In Leningrad, the teenaged Vishnevskaya lived through the "starvation winter" in which nearly 1 million died during the Nazi blockade. After the war, she had started singing in popular music halls when she began studying with a classical voice teacher. Those lessons were the only musical training she received before auditioning for the Bolshoi.

Between the war and her debut at the Bolshoi, though, Vishnevskaya had to fight another battle against tuberculosis. Doctors told her she would die if she did not have an operation to collapse her lung, but she refused -- literally jumped off the operating table as an enormous needle was being prepared -- because the procedure would have prevented her from singing again.

Near death and unable to eat, she was saved by -- here is another opera libretto -- an inexplicable urge to read Turgenev. "The blood rushed to my cheeks. With a pounding heart I accompanied the heroines of my favorite books -- faster, faster -- through the splendid, lush park of A Nest of Gentlefolk . . . And suddenly I wanted to get up. It couldn't be that I was going to die -- I was as young as the heroines of those books! . . . As of that moment, I began to fight for life."

After her recovery -- could there be any doubt that such a woman would recover? -- came acceptance at the Bolshoi, her debut in Beethoven's Fidelio and Tchaikovsky's Eugene Onegin, stardom, marriage to Rostropovich, the birth of two daughters, acclaim on the opera stages of New York, Milan and Paris.

Vishnevskaya's descriptions of how an opera singer prepares for new roles are fascinating and permanent additions to musical literature, and they are interspersed with domestic comedy of a higher order. Washingtonians who love Rostropovich as musical director of the National Symphony will love him even more as an over-zealous new father, making his baby sick on too much American-bought formula because he was horrified by his first glimpse of the bluish breast milk Galina had carefully expressed and stored in refrigerated bottles. "But she ate with such pleasure!" a crestfallen Rostropovich told the indignant Russian pediatrician.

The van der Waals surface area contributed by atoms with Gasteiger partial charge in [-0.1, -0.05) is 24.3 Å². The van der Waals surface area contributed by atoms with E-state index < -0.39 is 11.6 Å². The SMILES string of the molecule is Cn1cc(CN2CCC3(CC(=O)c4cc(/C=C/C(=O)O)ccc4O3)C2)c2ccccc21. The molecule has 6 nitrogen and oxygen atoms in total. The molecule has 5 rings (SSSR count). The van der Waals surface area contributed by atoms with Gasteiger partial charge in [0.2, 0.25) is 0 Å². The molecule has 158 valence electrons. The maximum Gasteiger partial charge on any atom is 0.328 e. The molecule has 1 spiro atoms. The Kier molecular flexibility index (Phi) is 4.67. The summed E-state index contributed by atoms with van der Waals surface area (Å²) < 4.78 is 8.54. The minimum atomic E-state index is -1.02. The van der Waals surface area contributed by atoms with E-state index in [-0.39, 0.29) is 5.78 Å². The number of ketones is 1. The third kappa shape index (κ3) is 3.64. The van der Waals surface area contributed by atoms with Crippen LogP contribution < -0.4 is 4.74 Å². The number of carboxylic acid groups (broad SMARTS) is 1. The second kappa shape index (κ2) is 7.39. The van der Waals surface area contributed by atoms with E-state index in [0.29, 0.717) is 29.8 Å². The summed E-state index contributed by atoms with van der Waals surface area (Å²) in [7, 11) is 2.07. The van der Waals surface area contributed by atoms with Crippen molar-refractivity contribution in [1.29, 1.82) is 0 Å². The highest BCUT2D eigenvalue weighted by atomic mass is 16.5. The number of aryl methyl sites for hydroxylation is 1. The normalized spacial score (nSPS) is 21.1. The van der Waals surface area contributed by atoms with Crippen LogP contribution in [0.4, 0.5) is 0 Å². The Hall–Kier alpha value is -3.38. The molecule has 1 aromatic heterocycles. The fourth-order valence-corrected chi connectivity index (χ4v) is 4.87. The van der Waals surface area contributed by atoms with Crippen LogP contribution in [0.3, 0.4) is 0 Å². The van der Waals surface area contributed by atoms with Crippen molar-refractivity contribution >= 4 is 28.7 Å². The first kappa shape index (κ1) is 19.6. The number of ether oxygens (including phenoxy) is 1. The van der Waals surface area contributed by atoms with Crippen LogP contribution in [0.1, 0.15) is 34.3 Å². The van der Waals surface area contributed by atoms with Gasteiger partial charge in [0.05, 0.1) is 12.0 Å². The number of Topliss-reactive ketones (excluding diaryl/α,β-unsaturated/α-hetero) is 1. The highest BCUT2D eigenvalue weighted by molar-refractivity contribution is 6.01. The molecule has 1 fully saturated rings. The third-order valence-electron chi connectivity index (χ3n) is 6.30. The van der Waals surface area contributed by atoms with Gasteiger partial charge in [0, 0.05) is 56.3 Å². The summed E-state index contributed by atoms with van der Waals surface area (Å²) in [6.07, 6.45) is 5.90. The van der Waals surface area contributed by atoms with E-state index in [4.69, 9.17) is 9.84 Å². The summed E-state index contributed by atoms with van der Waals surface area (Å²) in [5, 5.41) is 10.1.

Throughout, there is the counterpoint of tension produced by the political pressures to which no Soviet artist is immune. Vishnevskaya shows us the risks artist run when they fail to sign "routine" political denunciations; the humiliation of having to beg the authorities for permission to appear abroad; a distraught Rostropovich performing in London on the night the Soviets invaded Czechoslovakia in 1968; and, finally, the inexorable pressures brought to bear as a result of Rostropovich's support of Solzehnitsyn.

The authorities tolerated the fact that Solzhenitsyn was living at Rostropovich's dacha, but every door slammed shut in 1970 after the famed cellist took the unprecedented step of issuing an open letter in defense of his embattled friend. He compared the press campaign against Solzhenitsyn to attacks on Shostakovich and Prokofiev in the 1930s and '40s.

Both Rostropovich and Vishnevskaya became "un-persons," denied the right to perform in major concerts, thrown out of recording studios, facing empty halls because no notices had been posted of their prospective appearance. Finally, an exit visa was granted two weeks after a visiting Sen. Edward Kennedy (D-Mass.) personally interceded on Rostropovich's behalf with Leonid Brezhnev.

Vishnevskaya presents a final, heartbreaking portrait of her husband just before his departure, weeping after being told by a minor bureaucrat that he could not conduct an operetta in Moscow because "as a musician you've gone downhill."

The Soviet Union's loss of such artists is, of course, the West's gain. Vishnevskaya saw it all, remembers it all and explains it all in a voice as ringing and true as her most flawless high notes.